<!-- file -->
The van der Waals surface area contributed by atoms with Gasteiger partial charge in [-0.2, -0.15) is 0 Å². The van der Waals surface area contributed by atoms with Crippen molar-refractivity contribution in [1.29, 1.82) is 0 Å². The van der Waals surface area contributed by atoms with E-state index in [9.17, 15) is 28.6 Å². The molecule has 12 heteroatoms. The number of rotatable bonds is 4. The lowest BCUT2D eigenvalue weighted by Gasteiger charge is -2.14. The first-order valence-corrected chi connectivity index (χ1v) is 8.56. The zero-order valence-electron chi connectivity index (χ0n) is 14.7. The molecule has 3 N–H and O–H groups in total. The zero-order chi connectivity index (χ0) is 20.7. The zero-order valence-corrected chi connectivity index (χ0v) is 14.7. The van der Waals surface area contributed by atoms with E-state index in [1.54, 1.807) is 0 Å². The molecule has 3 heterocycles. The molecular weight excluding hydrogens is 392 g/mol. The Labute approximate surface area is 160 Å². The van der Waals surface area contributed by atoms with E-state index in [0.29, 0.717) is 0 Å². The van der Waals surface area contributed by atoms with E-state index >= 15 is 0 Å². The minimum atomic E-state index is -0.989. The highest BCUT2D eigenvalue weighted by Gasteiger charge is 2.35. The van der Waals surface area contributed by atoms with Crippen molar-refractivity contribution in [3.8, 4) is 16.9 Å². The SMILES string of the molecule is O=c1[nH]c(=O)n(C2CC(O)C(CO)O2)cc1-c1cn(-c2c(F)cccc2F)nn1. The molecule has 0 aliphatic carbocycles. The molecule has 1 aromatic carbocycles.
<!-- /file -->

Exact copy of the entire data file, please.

The van der Waals surface area contributed by atoms with Gasteiger partial charge in [-0.2, -0.15) is 0 Å². The van der Waals surface area contributed by atoms with Crippen molar-refractivity contribution in [1.29, 1.82) is 0 Å². The van der Waals surface area contributed by atoms with E-state index in [9.17, 15) is 28.6 Å². The molecule has 12 heteroatoms. The number of rotatable bonds is 4. The lowest BCUT2D eigenvalue weighted by Gasteiger charge is -2.14. The first-order valence-corrected chi connectivity index (χ1v) is 8.56. The zero-order valence-electron chi connectivity index (χ0n) is 14.7. The molecule has 3 N–H and O–H groups in total. The zero-order chi connectivity index (χ0) is 20.7. The zero-order valence-corrected chi connectivity index (χ0v) is 14.7. The van der Waals surface area contributed by atoms with E-state index in [1.54, 1.807) is 0 Å². The molecule has 3 heterocycles. The molecular weight excluding hydrogens is 392 g/mol. The Labute approximate surface area is 160 Å². The van der Waals surface area contributed by atoms with E-state index in [0.29, 0.717) is 0 Å². The van der Waals surface area contributed by atoms with E-state index >= 15 is 0 Å². The minimum atomic E-state index is -0.989. The highest BCUT2D eigenvalue weighted by Gasteiger charge is 2.35. The van der Waals surface area contributed by atoms with Crippen molar-refractivity contribution in [3.8, 4) is 16.9 Å². The SMILES string of the molecule is O=c1[nH]c(=O)n(C2CC(O)C(CO)O2)cc1-c1cn(-c2c(F)cccc2F)nn1. The molecule has 0 aliphatic carbocycles. The molecule has 1 aromatic carbocycles.